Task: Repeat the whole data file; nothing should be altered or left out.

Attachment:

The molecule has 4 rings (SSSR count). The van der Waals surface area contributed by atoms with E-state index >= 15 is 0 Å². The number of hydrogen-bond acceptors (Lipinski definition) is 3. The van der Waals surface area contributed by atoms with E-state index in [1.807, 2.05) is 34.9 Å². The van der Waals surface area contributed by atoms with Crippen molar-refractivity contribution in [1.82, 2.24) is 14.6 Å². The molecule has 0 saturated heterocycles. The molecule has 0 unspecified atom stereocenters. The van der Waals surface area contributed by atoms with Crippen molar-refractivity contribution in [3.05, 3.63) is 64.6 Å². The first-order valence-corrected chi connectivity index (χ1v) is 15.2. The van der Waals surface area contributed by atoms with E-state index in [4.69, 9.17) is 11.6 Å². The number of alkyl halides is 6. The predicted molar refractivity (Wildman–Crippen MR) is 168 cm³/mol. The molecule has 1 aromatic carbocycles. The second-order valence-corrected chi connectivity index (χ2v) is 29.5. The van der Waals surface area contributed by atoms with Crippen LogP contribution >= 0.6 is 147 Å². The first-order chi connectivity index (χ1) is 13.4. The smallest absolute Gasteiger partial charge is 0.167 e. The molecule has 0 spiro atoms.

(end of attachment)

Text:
The molecule has 4 rings (SSSR count). The van der Waals surface area contributed by atoms with E-state index >= 15 is 0 Å². The number of hydrogen-bond acceptors (Lipinski definition) is 3. The van der Waals surface area contributed by atoms with E-state index in [1.807, 2.05) is 34.9 Å². The van der Waals surface area contributed by atoms with Crippen molar-refractivity contribution in [1.82, 2.24) is 14.6 Å². The molecule has 0 saturated heterocycles. The molecule has 0 unspecified atom stereocenters. The van der Waals surface area contributed by atoms with Crippen molar-refractivity contribution in [3.05, 3.63) is 64.6 Å². The first-order valence-corrected chi connectivity index (χ1v) is 15.2. The van der Waals surface area contributed by atoms with E-state index in [4.69, 9.17) is 11.6 Å². The number of alkyl halides is 6. The predicted molar refractivity (Wildman–Crippen MR) is 168 cm³/mol. The molecule has 1 aromatic carbocycles. The second-order valence-corrected chi connectivity index (χ2v) is 29.5. The van der Waals surface area contributed by atoms with Crippen LogP contribution >= 0.6 is 147 Å². The first-order chi connectivity index (χ1) is 13.4. The smallest absolute Gasteiger partial charge is 0.167 e. The molecule has 0 spiro atoms.